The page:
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TitleAn earthflow in sensitive Champlain Sea sediments at Lemieux, Ontario, June 20, 1993, and its impact on the South National River
AuthorEvans, S G; Brooks, G R
SourceCanadian Geotechnical Journal vol. 31, no. 3, 1994 p. 384-394, https://doi.org/10.1139/t94-046
Year1994
Alt SeriesGeological Survey of Canada, Contribution Series 29193
PublisherCanadian Science Publishing
Documentserial
Lang.English
Mediapaper; on-line; digital
File formatpdf
ProvinceOntario
NTS31G/06
AreaSouth Nation River; Lemieux
Lat/Long WENS -75.5000 -75.0000 45.5000 45.2500
Subjectssurficial geology/geomorphology; landslides; mass wasting; sediment stability; water quality; clays; sensitive clays; Lemieux Landslide; Champlain Sea Sediments; Quaternary
Illustrationssketch maps; photographs
AbstractA large (est. volume 2.8-à 106 m3) landslide occurred in sensitive Leda clay on the east bank of the South Nation River at Lemieux, Ontario (45.4°N, 75.06°W), on June 20, 1993. The earthflow involved an area of about 17-ha and retrogressed a total of 680 m, 555 m into the flat plain above the river. No lives were lost but a motorist was injured when he drove into the landslide crater. The 1993 landslide occurred 4.5 km downstream of the well-known 1971 South Nation River landslide along a stretch of river that had experienced other historical landslides in 1895 and 1910. A band of earlier, undated, retrogressive sliding, between 100 130 m in width, was present at the base of the slope that failed in 1993, and the earthflow was probably triggered by a reactivation of these failures. Borehole information obtained in 1986 and 1987 in the vicinity of the landslide indicates that a zone of soft, sensitive marine clay existed beneath the flat farmland, which was overlain by a stiffer cap consisting of laminated marine-estuarine sands and deltaic silts and sands. The morphology of the debris suggests a mechanism that involves the fluidization of much of the landslide mass and subsidence, translation, and rotation of cap blocks. The stability number for the site was approximately 9.6, suggesting that the flow could have occurred as a result of extrusion of the soft sensitive clay layer due to undrained cap loading. Landslide debris temporarily blocked the South Nation River, causing flooding upstream and adversely affecting water quality downstream. Key words : landslide, earthflow, sensitive clay, debris hazards, water quality.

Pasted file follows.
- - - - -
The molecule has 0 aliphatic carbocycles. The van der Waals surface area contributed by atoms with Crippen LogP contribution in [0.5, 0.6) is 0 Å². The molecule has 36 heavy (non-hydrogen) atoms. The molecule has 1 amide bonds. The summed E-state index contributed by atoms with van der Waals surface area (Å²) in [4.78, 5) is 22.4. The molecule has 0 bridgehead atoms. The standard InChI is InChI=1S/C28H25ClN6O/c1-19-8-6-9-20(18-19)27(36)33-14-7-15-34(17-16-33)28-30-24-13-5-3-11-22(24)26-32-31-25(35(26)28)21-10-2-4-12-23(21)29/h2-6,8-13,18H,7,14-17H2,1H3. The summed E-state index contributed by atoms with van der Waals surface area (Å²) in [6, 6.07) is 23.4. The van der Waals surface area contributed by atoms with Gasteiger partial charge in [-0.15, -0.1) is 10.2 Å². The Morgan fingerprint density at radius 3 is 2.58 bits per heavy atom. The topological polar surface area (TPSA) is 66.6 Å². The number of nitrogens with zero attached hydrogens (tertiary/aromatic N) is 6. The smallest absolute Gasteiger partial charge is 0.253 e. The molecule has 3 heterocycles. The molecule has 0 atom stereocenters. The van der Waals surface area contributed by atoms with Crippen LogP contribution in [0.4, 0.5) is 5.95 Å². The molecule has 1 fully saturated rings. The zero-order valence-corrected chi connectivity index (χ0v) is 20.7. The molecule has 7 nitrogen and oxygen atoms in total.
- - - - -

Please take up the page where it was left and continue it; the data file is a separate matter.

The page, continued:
GEOSCAN ID194469